The White House, not waiting for Congress to agree on anything ‘official’, has released their plans for a Consumer Privacy Bill of Rights.
While it seems many privacy pundits are pushing for a ‘one button’ solution that would allow consumers to wholesale opt out of personal data tracking in ANY digital experience (be it website, app, browser, or device), I believe that strategy would end up crippling a lot of innovation and have devastating effects even on existing services. Would consumers really understand why Facebook stopped working after they pressed this ‘privacy’ button? Is ON or OFF the only choice we should give consumers when it comes to data use?
In any case, the rather eloquent digital privacy tenets set out by the White House seem much more reasonable and compassionate, and may even serve as apt guidelines as we construct our own designs. I expect ‘Respect for Context’ will become increasingly hard to manage the more connected and complex our platforms become…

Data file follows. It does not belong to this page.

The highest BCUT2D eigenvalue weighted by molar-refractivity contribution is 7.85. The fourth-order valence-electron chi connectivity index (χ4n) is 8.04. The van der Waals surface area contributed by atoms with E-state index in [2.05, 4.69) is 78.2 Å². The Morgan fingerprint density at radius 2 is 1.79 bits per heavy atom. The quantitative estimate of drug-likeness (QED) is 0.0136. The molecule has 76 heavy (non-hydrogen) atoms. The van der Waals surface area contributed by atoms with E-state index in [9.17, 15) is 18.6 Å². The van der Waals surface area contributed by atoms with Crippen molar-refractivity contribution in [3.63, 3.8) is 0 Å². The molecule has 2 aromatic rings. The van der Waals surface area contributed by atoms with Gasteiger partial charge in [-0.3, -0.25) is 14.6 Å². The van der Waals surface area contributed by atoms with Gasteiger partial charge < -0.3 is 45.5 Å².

- Transparency: Consumers have a right to easily understandable information about privacy and security practices.
- Respect for Context: Consumers have a right to expect that organizations will collect, use, and disclose personal data in ways that are consistent with the context in which consumers provide the data.
- Security: Consumers have a right to secure and responsible handling of personal data.
- Access and Accuracy: Consumers have a right to access and correct personal data in usable formats, in a manner that is appropriate to the sensitivity of the data and the risk of adverse consequences to consumers if the data are inaccurate.
- Focused Collection: Consumers have a right to reasonable limits on the personal data that companies collect and retain.
- Accountability: Consumers have a right to have personal data handled by companies with appropriate measures in place to assure they adhere to the Consumer Privacy Bill of Rights.